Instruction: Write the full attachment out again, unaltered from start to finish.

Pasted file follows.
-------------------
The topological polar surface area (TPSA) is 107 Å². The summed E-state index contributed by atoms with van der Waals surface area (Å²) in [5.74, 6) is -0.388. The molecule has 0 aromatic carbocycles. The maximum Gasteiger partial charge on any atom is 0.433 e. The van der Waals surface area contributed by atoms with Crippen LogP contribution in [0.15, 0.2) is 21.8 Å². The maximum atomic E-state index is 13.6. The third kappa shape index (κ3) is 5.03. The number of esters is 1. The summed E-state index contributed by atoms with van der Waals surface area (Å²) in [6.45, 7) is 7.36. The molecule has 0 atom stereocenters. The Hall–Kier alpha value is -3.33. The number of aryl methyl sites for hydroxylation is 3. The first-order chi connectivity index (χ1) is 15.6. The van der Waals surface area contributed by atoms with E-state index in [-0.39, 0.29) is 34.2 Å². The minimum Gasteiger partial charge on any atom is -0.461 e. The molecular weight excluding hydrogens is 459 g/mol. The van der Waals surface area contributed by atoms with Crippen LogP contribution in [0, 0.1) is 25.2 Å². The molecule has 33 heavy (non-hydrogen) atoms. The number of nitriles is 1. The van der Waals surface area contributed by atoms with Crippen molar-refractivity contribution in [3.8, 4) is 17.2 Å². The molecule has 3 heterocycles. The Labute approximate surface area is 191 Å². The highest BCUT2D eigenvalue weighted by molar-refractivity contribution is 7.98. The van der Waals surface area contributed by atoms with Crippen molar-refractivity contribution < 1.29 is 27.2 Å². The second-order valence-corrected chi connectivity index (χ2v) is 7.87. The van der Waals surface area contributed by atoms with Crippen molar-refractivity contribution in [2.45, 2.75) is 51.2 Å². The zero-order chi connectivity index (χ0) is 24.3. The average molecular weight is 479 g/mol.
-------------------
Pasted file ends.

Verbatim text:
The topological polar surface area (TPSA) is 107 Å². The summed E-state index contributed by atoms with van der Waals surface area (Å²) in [5.74, 6) is -0.388. The molecule has 0 aromatic carbocycles. The maximum Gasteiger partial charge on any atom is 0.433 e. The van der Waals surface area contributed by atoms with Crippen LogP contribution in [0.15, 0.2) is 21.8 Å². The maximum atomic E-state index is 13.6. The third kappa shape index (κ3) is 5.03. The number of esters is 1. The summed E-state index contributed by atoms with van der Waals surface area (Å²) in [6.45, 7) is 7.36. The molecule has 0 atom stereocenters. The Hall–Kier alpha value is -3.33. The number of aryl methyl sites for hydroxylation is 3. The first-order chi connectivity index (χ1) is 15.6. The van der Waals surface area contributed by atoms with E-state index in [-0.39, 0.29) is 34.2 Å². The minimum Gasteiger partial charge on any atom is -0.461 e. The molecular weight excluding hydrogens is 459 g/mol. The van der Waals surface area contributed by atoms with Crippen LogP contribution in [0, 0.1) is 25.2 Å². The molecule has 33 heavy (non-hydrogen) atoms. The number of nitriles is 1. The van der Waals surface area contributed by atoms with Crippen molar-refractivity contribution in [3.8, 4) is 17.2 Å². The molecule has 3 heterocycles. The Labute approximate surface area is 191 Å². The highest BCUT2D eigenvalue weighted by molar-refractivity contribution is 7.98. The van der Waals surface area contributed by atoms with Crippen molar-refractivity contribution < 1.29 is 27.2 Å². The second-order valence-corrected chi connectivity index (χ2v) is 7.87. The van der Waals surface area contributed by atoms with Crippen molar-refractivity contribution in [2.45, 2.75) is 51.2 Å². The zero-order chi connectivity index (χ0) is 24.3. The average molecular weight is 479 g/mol.